I know a good number of friends who suffer from migraines to one extent or another. Whether it is the occasional attack or a chronic condition, I really feel for them. Personally, if I was to put myself in the migraine spectrum, it would be on the “Pacific Rim volcano” level. Where it can be dormant for years, there is always a risk of explosion. I don’t know when it will go off, but I do know that it tends to be devastating when it does happen. I hope as I get older that I will have less headaches as my father did, but I can’t count on it.

On the other hand, it has taken all of the stress out of my presentation on Friday at the Northeastern chapter of the Pennsylvania Library Association Spring Workshop. These headaches can sometimes remind me of the importance of now; that is, that worries of the future are nothing compared to living in the moment. I’ve been stressing over the presentation because I’m excited to give the talk and I want it to go well. I’m all set to go, it’s just a matter of doing it. (Ok, I’m not completely set, but everything about the talk is done. Just one last detail with the breakout sessions in the afternoon, but that’s it, I swear!)

In the past, I used to worry about getting headaches in the future and would plan accordingly; now, I’m going to try to press ahead. If it happens, well, nuts. If it doesn’t, then even better. It’s a hard thing, but I am trying my best.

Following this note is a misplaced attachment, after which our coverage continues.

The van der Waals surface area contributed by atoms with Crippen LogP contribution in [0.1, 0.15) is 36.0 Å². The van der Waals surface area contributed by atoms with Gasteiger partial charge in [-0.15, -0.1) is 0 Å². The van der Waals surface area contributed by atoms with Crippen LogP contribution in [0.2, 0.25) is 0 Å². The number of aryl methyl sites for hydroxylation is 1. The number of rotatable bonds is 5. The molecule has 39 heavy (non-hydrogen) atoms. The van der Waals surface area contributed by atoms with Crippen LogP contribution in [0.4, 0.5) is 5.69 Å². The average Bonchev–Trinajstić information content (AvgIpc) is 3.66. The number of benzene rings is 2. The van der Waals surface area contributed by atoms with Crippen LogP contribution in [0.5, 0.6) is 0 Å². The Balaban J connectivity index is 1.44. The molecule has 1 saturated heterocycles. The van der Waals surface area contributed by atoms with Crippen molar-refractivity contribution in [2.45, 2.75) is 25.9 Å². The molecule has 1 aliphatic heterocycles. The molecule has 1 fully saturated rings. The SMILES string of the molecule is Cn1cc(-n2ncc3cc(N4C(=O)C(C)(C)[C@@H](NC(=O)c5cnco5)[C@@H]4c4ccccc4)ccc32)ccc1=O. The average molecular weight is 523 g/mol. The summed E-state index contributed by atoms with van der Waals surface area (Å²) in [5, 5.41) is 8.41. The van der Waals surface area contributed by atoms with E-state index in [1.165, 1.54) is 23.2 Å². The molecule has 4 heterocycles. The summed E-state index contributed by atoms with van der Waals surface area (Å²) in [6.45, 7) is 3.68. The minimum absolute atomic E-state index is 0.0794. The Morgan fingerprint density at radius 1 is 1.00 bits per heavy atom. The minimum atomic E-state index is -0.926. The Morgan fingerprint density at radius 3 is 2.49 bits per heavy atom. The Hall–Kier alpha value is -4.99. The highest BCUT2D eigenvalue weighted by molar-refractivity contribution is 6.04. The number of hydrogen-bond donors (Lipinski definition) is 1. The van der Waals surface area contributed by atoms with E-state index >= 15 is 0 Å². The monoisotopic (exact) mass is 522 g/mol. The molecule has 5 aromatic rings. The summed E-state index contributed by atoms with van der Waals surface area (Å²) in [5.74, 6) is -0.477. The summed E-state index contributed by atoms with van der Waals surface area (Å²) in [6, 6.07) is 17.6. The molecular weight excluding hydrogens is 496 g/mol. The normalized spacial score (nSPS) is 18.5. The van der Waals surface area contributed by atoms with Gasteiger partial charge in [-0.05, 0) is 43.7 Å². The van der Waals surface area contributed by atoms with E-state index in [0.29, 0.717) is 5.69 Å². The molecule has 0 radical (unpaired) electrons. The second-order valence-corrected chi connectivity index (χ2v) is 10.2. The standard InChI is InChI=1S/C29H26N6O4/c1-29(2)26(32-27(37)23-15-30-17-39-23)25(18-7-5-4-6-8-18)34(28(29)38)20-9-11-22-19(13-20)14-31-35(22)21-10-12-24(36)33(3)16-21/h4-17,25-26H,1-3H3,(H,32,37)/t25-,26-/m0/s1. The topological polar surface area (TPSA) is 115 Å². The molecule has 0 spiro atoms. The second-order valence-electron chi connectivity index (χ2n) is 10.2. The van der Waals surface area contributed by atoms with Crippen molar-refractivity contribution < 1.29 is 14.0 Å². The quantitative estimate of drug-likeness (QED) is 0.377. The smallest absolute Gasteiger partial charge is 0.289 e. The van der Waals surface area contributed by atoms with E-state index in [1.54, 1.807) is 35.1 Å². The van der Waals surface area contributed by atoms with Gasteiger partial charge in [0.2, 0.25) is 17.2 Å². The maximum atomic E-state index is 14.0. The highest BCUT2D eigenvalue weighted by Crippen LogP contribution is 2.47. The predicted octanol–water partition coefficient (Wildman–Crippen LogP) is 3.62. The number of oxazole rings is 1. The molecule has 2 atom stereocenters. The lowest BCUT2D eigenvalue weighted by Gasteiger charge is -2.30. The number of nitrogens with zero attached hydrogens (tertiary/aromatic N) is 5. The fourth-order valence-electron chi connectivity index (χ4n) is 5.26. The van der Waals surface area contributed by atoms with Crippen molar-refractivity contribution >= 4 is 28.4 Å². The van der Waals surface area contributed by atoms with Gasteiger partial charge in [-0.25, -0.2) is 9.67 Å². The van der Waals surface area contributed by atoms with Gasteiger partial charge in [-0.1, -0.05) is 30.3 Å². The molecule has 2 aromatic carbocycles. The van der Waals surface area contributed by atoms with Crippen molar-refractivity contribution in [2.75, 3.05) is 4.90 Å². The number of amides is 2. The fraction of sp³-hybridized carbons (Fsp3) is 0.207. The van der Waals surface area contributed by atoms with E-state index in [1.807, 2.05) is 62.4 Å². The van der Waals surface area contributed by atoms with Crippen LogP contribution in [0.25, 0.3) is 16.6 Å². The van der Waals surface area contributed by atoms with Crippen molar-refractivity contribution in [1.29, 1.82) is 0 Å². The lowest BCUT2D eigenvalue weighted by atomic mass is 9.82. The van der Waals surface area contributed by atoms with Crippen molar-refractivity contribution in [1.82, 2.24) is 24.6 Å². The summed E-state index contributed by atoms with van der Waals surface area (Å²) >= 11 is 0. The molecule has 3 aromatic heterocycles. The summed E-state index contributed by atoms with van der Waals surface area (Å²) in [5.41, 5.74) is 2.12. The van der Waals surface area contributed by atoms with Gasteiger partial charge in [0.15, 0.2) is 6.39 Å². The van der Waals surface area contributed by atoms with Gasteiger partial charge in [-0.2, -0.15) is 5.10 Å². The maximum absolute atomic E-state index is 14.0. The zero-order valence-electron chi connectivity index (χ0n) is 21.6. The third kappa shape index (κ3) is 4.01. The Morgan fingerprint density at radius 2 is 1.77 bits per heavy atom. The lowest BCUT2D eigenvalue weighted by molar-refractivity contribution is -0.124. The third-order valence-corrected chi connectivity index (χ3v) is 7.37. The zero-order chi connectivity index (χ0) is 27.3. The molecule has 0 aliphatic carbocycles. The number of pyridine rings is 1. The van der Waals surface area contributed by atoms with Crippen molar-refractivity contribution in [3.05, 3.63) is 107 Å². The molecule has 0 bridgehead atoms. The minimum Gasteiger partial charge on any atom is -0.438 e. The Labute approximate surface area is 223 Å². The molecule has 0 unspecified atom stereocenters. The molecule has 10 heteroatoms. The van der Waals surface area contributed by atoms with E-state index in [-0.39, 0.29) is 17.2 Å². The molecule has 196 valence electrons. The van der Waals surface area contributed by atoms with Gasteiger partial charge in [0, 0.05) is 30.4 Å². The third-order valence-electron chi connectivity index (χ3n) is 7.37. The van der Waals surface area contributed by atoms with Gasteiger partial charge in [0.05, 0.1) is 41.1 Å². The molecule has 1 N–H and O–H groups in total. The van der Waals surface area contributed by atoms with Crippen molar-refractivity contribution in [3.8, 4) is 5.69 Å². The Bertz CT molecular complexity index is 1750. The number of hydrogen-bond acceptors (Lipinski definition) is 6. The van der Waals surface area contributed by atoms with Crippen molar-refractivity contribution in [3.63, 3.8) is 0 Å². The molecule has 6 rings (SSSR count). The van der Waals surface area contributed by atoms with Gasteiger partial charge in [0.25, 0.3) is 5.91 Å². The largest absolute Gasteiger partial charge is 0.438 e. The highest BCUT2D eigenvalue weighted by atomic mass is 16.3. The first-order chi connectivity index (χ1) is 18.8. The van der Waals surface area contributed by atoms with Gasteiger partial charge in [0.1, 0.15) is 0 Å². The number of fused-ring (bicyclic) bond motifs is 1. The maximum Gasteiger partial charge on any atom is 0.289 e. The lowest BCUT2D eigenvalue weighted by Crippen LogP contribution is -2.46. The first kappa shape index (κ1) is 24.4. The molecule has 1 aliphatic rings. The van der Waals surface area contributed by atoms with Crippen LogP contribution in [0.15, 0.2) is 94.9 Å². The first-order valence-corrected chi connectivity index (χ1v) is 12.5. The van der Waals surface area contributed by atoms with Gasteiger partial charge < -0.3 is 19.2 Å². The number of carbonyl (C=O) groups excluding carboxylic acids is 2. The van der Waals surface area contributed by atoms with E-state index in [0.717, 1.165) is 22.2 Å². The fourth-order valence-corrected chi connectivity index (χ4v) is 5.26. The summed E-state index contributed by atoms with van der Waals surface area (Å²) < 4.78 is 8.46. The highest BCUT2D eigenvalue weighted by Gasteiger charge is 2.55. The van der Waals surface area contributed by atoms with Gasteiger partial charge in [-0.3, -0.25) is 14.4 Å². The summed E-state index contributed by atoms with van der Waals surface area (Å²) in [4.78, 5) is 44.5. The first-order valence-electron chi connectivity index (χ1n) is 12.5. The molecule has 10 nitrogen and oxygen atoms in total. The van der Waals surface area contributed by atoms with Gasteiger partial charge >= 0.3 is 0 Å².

Birthday Memento

This is the telephone message that was waiting for my grandfather at the New York City hotel he was staying at the night I was born. His mother (my great grandmother) had called and left the message. After my grandfather died, I found the notice in his Bible. He had kept it for all those years.

And I’m really happy he did.

Jobs: Dirty & Otherwise

Mike Rowe, host of the wonderful television show Dirty Jobs and the other unknowing half of my secret bromance, testified in front of the Senate Committee on Commerce, Science, and Transportation on Wednesday this week. He was testifying about the importance of skilled and vocational education in the United States. Salient quote:

In high schools, the vocational arts have all but vanished. We’ve elevated the importance of "higher education" to such a lofty perch that all other forms of knowledge are now labeled "alternative." Millions of parents and kids see apprenticeships and on-the-job-training opportunities as "vocational consolation prizes," best suited for those not cut out for a four-year degree. And still, we talk about millions of "shovel ready" jobs for a society that doesn’t encourage people to pick up a shovel.

In a hundred different ways, we have slowly marginalized an entire category of critical professions, reshaping our expectations of a "good job" into something that no longer looks like work. A few years from now, an hour with a good plumber if you can find one is going to cost more than an hour with a good psychiatrist. At which point we’ll all be in need of both.

It’s worth reading his entire testimony if you have a chance. It’s very short and to the point.

As I was reading his words this afternoon, I was thinking back to when I was a teenager and my parents had me tested for an aptitude or career or whatever it was called. The testing was done over at Drexel University and had all kinds of problems on it: word, numbers, shapes, logic, and so forth. When the results came, there were two occupations that scored highest.